Australia's Harjas Singh is ready
Australia's Harjas Singh is ready

Australia’s Harjas Singh is ready |Inspired by Usman Khawaja

An opener with Chandigarh roots hopes to salvage a disappointing campaign with a significant upset in the semifinals.

Harjas Singh, the opening player for Australia, has just twice reached double figures throughout this U-19 World Cup. Although he has only scored 45 runs in six innings, he is confident in his ability to take on Pakistan’s highly anticipated pace attack, which includes Ali Mirza, Mohammad Zeeshan, and Ubaid Shah, in Thursday’s second semifinal. The winner of that match will play India, the reigning champions, for the championship.

“I scored against England (Youth Test) a few innings ago. I don’t think my batting approach needs to be altered in any way,” Harjas says from Benoni to The Indian Express.

Although I played cricket in Australia growing up, we were accustomed to playing on bounce-filled fields from an early age, so Pakistan does have a strong bowling assault. The left-hander declares, “I am a big unit and can pack some punch as well.”

It’s interesting to note that Harjas has little interest in watching cricket matches or rooting for famous players, yet he is really impressed with Usman Khawaja’s recent success.

After I leave the field, I don’t watch or talk about cricket. However, over the last few years, Usman Khawaja’s journey has motivated me. Having been dropped from the Test team, he battled his way back to become one of the world’s top Test batters. He is a southpaw above all else, he adds.

In 2000, the Harjas family relocated from Chandigarh to Sydney. When he was eight years old, the child began playing cricket in the neighborhood Revesby Workers Cricket Club.

“I still have relatives in Amritsar and Chandigarh. The last time I visited our home in Sector 44-D was in 2015. After that, cricket took over, so I was never given the chance. There, my uncle still resides,” the adolescent declares.

A helping hand

Neil D’Costa, who has coached players like Michael Clarke, Phil Hughes, Mitchell Starc, and Marnus Labuschagne, took him under his wing after being impressed by his ability to spend time at the crease.

I’m not sure how long I’ve been working out with him. He has helped me stay grounded and has shown me the value of making time for the crease. Regardless of how well or poorly a performance goes, he is never too quick to criticize or too sluggish to provide praise. I owe him a lot, along with my parents,” Harjas says.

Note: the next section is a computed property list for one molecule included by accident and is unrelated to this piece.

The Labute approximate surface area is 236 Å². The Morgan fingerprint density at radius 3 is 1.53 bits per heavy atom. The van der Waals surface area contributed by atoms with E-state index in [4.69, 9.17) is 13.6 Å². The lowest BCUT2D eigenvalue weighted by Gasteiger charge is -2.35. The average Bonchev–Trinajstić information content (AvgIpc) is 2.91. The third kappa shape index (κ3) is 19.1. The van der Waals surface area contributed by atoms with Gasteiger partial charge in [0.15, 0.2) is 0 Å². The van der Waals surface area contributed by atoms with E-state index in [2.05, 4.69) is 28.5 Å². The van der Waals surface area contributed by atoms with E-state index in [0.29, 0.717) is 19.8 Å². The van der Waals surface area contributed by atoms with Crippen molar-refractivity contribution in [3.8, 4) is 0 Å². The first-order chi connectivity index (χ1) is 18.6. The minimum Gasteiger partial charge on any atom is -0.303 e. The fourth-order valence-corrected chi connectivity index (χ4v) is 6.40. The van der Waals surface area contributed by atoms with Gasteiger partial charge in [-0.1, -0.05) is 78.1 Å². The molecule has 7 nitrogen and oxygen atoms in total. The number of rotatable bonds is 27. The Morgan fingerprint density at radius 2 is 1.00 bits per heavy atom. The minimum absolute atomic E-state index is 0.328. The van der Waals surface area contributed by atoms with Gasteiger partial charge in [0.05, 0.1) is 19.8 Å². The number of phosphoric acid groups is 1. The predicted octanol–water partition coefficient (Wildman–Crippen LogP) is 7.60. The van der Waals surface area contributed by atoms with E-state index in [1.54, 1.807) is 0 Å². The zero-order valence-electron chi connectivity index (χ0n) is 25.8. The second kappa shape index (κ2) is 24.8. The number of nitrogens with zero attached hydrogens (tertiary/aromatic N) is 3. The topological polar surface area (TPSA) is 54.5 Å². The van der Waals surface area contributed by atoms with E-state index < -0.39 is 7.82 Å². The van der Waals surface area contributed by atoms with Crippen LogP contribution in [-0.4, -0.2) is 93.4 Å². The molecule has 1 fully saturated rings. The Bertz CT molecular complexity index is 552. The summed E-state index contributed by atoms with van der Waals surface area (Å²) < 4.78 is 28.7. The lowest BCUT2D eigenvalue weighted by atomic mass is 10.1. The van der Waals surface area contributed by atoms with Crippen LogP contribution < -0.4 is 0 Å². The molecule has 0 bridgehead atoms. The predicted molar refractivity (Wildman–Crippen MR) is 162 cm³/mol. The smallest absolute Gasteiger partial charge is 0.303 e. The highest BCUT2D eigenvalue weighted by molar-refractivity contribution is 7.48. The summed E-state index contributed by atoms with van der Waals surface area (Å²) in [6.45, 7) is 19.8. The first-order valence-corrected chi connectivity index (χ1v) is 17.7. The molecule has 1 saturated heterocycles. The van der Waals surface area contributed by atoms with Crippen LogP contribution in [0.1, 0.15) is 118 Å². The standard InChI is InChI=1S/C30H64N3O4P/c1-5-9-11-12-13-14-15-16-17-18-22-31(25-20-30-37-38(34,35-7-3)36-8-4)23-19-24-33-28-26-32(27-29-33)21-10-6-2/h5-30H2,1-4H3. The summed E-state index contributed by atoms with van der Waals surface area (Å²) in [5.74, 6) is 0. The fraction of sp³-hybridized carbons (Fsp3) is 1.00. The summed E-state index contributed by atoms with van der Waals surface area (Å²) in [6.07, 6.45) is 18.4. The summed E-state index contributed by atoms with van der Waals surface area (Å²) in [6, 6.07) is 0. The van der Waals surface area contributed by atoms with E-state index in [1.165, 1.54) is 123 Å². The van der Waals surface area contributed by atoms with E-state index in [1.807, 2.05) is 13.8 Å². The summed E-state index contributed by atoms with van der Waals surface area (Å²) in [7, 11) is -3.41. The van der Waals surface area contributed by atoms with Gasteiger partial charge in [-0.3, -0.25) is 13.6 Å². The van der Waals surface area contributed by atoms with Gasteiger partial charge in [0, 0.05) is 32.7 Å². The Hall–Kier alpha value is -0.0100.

D’Costa, who believes Harjas is well ahead of his age group, had also praised Harjas’ abilities.

“There’s something unique about this boy. An Australian local media quoted him as saying, “He can play Test cricket for Australia.”

Harjas, a Fairfield resident and student at Westfield Sports High School, is born with athletic prowess. His mother Avinder Kaur was a state-level long jumper, while his father Inderjit Singh was a Punjab state boxing champion.

My parents gave up all of their leisure time to make sure I received the right instruction. Their line of work is transportation. My career was shaped by their hours of dedication and substantial finances, he says.

With the exception of batting, Harjas is a right-hander in practically every situation. The tale of how he turned left-handed is fascinating.

“I was in danger of breaking the nearby glass windows on the leg-side when I was a little child batting right-handed in the backyard,” he recalls.

I decided to switch to left-handed batting to help avert such possible emergency. I’ve stayed with it, too! I do, however, toss right-handed and bowl right-arm medium pacers.

Harjas talked about how his identity forced him to work more harder than others in the business in a podcast on SBS Punjabi last year.

He had stated on the show, “If you look different from others, you have to do something different and much more to maintain that identity and your place in the field.”

The Challenge of Pakistan’s Pace Battery

Facing Pakistan’s pace battery is no small feat, especially in sub-continental conditions. Known for producing express pacers, Pakistan poses a unique challenge to batsmen. However, Harjas Singh remains undeterred, drawing strength from his idol, Usman Khawaja, who has faced and conquered similar challenges at the highest level. Harjas is determined to rise to the occasion and make his mark against Pakistan’s formidable bowling attack.

The Power of Mentorship and Dedication

Harjas Singh’s journey from being inspired by Usman Khawaja to donning the Australian colors in the U-19 World Cup is a testament to the power of mentorship and dedication. Harjas embodies the spirit of youthful exuberance and unwavering determination as he prepares to face Pakistan’s pace battery. The U-19 World Cup promises to be a stage where dreams take flight, and with Usman Khawaja as his guiding light, Harjas Singh is ready to shine on cricket’s grandest youth platform.

Conclusion

Harjas Singh’s rise as a young cricketer, fueled by his admiration for Usman Khawaja, is a testament to his talent and determination. As he prepares to face Pakistan’s pace battery in the U-19 World Cup, Harjas is focused on making a significant impact on the world stage. With meticulous preparation, a positive mindset, and the support of his teammates, he is ready to take on the challenge head-on. The cricketing world eagerly awaits the clash between Harjas Singh and Pakistan’s formidable bowling attack, a battle that promises to be a thrilling spectacle of skill, determination, and the true spirit of the game.